I find it useful when it comes to strengthening connective tissue too, but it has to be used judiciously. It’s really easy to overdo the slow-force work and stress both your tendons and muscles, but also to stress joints that have never really functioned as intended. Misalignments and less than optimal movement patterns are more common than many riders realize, and the risk of furthering damage to already challenged joints is often enough to sway me away from broadly recommending slow-force work.

But if you think you need it, or know it’s specific to your riding/racing demands, there’s certainly a case for this type of work and it can be woven into almost any workout within reason. Just stay sharp and recognize when the pain is joint pain and not just muscle burn/ache.

And FWIW, I find it much, much easier to establish and reinforce proper movement patterns, especially when it comes to moving under heavy load, via strength work in the gym (assuming you know what those patterns are or you have access to a truly qualified coach, trainer, sports therapist, etc.).


This may be worth its own forum post and you all talked a little bit in the latest (181?) podcast, but my HR is typically lower at the same wattage when I do lower cadence work. So my HR might be 150 while holding 300 watts and 165+ when doing higher cadences (still 300 watts). Does this mean I am burning less calories or the same at the two different cadence levels?

I have heard that low cadence work burns more glucose because the larger muscle groups engaged require that. Is that true?

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There is already a great post by Coach Chad covering this exact question… now I just have to find it :stuck_out_tongue:

I think this is it, @tribuddha


Thank you! That all makes perfect sense. I wonder about calories though is it the same regardless of the cadence since watts are the same?

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Interesting study!

I wish they had a group of cyclists doing workouts with low cadence at higher intensity instead of moderate so like 90-110% of FTP rather than by heart rate. Some of the studies that have shown improvements with low gear work are the ones that use higher intensity low cadence work versus self selected low cadence work.

I can buy that. I have done some lower cadence hill climbing on my fixed gear/single speed…50rpm, threshold and VO2max…it’s like doing squats sets for an hour! Super sore the next day, but the worse part is the knees. Those workout are incredibly taxing on the knees so you have to be careful how often you do them.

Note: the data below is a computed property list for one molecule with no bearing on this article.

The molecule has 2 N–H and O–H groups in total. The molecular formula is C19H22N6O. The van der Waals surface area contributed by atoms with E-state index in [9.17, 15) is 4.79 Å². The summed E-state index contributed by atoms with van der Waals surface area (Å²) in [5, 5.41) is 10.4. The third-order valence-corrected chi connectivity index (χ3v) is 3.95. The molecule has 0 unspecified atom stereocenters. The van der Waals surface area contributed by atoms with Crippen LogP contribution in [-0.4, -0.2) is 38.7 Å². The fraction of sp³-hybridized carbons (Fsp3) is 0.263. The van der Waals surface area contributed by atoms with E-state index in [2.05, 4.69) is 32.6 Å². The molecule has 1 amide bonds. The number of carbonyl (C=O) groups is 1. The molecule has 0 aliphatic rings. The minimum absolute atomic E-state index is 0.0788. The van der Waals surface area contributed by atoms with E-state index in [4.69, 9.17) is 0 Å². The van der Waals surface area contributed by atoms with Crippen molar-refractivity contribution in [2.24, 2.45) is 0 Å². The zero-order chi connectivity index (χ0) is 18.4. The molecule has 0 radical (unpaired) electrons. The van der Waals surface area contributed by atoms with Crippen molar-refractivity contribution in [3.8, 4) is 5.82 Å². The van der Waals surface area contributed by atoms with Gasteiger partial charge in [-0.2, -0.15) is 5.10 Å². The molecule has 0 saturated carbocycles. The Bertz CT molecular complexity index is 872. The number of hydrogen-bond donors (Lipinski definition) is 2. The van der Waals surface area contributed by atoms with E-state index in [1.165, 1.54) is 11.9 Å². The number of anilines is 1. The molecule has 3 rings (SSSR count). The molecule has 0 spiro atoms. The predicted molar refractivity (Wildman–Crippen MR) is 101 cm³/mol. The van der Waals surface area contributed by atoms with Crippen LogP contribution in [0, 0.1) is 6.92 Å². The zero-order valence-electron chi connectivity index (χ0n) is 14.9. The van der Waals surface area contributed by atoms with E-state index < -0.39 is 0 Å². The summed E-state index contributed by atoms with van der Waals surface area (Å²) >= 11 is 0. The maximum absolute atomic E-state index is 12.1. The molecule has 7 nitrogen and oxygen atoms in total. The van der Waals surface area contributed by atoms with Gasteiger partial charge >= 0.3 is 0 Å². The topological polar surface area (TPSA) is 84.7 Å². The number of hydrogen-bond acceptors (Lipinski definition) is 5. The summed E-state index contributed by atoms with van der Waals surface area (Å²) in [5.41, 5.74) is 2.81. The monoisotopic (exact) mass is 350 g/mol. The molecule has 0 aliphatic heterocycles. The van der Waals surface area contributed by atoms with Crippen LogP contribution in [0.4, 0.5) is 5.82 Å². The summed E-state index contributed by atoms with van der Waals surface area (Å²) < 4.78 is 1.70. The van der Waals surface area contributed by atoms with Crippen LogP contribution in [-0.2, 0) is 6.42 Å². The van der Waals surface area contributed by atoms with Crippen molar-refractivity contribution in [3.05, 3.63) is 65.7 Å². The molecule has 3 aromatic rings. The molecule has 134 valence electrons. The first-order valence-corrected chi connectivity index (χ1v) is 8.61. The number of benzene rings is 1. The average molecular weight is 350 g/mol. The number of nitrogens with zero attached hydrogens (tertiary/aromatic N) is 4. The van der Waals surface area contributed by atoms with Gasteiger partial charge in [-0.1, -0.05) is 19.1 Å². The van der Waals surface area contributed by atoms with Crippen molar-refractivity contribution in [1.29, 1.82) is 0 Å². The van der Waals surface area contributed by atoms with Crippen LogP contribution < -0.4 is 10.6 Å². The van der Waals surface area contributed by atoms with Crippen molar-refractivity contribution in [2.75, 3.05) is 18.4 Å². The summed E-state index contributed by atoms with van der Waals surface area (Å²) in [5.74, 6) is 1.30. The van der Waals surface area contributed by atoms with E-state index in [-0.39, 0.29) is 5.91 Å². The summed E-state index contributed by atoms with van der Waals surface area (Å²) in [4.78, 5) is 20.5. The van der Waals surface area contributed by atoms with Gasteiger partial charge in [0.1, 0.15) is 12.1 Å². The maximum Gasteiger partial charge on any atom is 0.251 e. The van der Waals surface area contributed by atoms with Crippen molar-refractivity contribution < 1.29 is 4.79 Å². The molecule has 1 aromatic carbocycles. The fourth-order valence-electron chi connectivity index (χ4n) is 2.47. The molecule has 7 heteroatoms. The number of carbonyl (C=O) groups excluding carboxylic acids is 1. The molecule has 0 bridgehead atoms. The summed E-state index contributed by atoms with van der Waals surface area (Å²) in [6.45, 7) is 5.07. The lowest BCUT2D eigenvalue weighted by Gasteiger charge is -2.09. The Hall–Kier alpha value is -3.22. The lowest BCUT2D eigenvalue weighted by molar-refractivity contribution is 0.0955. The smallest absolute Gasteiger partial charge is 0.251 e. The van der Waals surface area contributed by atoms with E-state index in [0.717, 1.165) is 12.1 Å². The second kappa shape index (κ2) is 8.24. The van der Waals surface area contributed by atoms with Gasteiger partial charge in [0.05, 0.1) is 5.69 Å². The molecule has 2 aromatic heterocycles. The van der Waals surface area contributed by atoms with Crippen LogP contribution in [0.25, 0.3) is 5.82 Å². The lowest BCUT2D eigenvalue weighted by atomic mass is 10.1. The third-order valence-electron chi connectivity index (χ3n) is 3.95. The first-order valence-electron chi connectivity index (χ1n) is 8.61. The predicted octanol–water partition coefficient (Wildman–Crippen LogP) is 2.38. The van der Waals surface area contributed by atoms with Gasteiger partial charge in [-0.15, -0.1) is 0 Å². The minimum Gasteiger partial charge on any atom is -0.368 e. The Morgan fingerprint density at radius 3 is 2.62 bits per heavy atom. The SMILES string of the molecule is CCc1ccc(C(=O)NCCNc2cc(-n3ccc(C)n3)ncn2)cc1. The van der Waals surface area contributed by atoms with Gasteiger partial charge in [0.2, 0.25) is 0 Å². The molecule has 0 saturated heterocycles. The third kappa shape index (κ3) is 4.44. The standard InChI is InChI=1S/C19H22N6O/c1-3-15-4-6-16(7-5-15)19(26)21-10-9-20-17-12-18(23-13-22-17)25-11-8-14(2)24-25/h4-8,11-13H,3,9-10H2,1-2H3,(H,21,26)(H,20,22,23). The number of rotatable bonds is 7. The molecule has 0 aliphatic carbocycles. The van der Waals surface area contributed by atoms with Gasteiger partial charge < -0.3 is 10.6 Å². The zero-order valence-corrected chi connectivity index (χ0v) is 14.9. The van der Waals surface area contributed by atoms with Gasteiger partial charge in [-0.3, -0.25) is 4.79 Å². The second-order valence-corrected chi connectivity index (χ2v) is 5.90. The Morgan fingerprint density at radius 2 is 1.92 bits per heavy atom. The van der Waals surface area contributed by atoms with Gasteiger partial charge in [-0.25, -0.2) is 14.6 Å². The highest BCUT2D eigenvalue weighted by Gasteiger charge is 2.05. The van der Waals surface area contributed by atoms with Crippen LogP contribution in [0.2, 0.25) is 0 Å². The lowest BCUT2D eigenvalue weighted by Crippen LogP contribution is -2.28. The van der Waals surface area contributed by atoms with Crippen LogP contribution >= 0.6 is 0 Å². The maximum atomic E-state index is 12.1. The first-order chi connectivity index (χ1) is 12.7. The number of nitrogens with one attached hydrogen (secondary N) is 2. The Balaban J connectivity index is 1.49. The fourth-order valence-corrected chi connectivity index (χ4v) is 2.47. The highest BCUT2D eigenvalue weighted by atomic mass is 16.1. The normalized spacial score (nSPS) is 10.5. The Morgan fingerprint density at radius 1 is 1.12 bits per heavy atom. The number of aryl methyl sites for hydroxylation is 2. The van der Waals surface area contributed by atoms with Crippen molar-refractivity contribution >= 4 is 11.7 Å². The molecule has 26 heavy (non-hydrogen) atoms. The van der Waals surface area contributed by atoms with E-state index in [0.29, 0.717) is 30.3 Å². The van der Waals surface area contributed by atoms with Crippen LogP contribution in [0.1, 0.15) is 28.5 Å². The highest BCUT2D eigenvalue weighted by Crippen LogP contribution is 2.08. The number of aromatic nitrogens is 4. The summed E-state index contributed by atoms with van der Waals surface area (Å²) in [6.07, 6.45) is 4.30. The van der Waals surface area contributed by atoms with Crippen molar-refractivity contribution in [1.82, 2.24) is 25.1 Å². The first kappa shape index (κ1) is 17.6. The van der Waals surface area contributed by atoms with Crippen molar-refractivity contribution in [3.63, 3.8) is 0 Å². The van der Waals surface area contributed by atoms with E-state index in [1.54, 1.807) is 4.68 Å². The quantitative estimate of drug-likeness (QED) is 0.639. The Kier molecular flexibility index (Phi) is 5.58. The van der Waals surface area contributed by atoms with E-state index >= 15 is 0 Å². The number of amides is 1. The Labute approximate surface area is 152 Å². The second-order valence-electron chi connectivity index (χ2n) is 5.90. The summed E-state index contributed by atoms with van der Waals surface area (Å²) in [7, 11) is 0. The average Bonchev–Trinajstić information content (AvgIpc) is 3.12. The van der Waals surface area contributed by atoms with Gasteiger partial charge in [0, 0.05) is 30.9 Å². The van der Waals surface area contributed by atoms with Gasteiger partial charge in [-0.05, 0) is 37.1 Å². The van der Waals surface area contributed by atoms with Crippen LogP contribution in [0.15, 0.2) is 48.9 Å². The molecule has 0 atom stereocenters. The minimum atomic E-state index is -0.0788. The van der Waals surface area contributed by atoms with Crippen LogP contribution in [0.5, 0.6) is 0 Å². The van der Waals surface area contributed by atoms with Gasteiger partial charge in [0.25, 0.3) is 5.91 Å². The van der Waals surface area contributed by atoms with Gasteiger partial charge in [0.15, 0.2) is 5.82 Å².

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Every year I take on a century ride way over my head: the Lu Lacka Wyco Hundo in PA, about 10K feet of hilly, scenic, climbing in rural PA. As I work through SSB1 ,SSB2, and General Build to my April Century, I know by the end of the day I will be spinning slowly. There are so many pitched climbs that I’m pretty sure there’s at least an hour or two of 50-60 rpms, so I figure that simulating low cadence drills on Tray Mountain +3 at the slowest interval you can sustain the watts, to only replicate the stress and pace of the day. I think there’s a value to it, but peppered in only to add a workout variation. I think the VO2 data shows that TR’s plan is to improve your body and cycling in lab-like settings. I can’t wait to see if I finish before the pop-up taco stand 60 miles and 6,000 ft in :slight_smile:

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Perspective is interesting.

I’ve done more low cadence work since starting TR than ever before. Workouts like Carson that encourage climbing drills and working at cadences below 80 RPM at various times are among the few workouts I’ve ever done intentionally below 90 or so. I generally make the conscious decision to work at lower cadences when TR text “gives” me the option to do so. But since these workouts are written to suit all types of cyclists, it may not be appropriate to dictate that everyone does 65 RPM work in a Sweet Spot workout if their only riding is going to be in flat crits or TTs. I appreciate the flexibility to choose low cadence work as it suits me.